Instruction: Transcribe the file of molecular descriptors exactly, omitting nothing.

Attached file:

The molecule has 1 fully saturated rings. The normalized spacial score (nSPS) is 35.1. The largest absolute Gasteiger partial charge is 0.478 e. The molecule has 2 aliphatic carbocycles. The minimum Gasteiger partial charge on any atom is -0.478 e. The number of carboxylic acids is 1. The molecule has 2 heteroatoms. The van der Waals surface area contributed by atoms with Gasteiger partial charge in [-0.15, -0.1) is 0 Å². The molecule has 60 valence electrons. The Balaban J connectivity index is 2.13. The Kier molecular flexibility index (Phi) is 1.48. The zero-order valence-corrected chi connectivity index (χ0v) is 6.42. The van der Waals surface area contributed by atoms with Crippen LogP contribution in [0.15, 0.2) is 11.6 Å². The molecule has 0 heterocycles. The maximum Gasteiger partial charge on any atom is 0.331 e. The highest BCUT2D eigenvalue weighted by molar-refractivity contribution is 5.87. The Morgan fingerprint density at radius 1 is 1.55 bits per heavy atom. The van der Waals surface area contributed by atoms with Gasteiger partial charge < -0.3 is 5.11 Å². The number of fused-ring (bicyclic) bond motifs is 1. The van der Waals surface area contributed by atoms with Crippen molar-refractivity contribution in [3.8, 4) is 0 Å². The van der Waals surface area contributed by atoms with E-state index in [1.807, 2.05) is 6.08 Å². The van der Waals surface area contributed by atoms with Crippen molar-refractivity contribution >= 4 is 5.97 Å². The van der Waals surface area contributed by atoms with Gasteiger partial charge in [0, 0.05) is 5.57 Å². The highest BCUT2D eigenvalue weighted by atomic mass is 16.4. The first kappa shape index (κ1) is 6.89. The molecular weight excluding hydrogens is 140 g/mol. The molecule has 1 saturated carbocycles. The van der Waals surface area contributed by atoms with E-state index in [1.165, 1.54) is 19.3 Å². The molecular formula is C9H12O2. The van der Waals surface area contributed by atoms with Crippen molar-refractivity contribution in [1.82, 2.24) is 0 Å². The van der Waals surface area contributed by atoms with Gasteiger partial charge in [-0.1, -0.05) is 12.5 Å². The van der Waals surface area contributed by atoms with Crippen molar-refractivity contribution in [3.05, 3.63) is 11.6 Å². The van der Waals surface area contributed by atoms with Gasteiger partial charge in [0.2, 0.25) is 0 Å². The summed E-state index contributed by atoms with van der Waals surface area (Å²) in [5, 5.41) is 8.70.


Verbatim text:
The molecule has 1 fully saturated rings. The normalized spacial score (nSPS) is 35.1. The largest absolute Gasteiger partial charge is 0.478 e. The molecule has 2 aliphatic carbocycles. The minimum Gasteiger partial charge on any atom is -0.478 e. The number of carboxylic acids is 1. The molecule has 2 heteroatoms. The van der Waals surface area contributed by atoms with Gasteiger partial charge in [-0.15, -0.1) is 0 Å². The molecule has 60 valence electrons. The Balaban J connectivity index is 2.13. The Kier molecular flexibility index (Phi) is 1.48. The zero-order valence-corrected chi connectivity index (χ0v) is 6.42. The van der Waals surface area contributed by atoms with Crippen LogP contribution in [0.15, 0.2) is 11.6 Å². The molecule has 0 heterocycles. The maximum Gasteiger partial charge on any atom is 0.331 e. The highest BCUT2D eigenvalue weighted by molar-refractivity contribution is 5.87. The Morgan fingerprint density at radius 1 is 1.55 bits per heavy atom. The van der Waals surface area contributed by atoms with Gasteiger partial charge < -0.3 is 5.11 Å². The number of fused-ring (bicyclic) bond motifs is 1. The van der Waals surface area contributed by atoms with Crippen molar-refractivity contribution in [3.8, 4) is 0 Å². The van der Waals surface area contributed by atoms with E-state index in [1.807, 2.05) is 6.08 Å². The van der Waals surface area contributed by atoms with Crippen molar-refractivity contribution >= 4 is 5.97 Å². The van der Waals surface area contributed by atoms with Gasteiger partial charge in [0, 0.05) is 5.57 Å². The highest BCUT2D eigenvalue weighted by atomic mass is 16.4. The first kappa shape index (κ1) is 6.89. The molecular weight excluding hydrogens is 140 g/mol. The molecule has 1 saturated carbocycles. The van der Waals surface area contributed by atoms with E-state index in [1.165, 1.54) is 19.3 Å². The molecular formula is C9H12O2. The van der Waals surface area contributed by atoms with Crippen molar-refractivity contribution in [1.82, 2.24) is 0 Å². The van der Waals surface area contributed by atoms with Gasteiger partial charge in [-0.1, -0.05) is 12.5 Å². The van der Waals surface area contributed by atoms with Crippen molar-refractivity contribution in [3.05, 3.63) is 11.6 Å². The van der Waals surface area contributed by atoms with Gasteiger partial charge in [0.2, 0.25) is 0 Å². The summed E-state index contributed by atoms with van der Waals surface area (Å²) in [5, 5.41) is 8.70.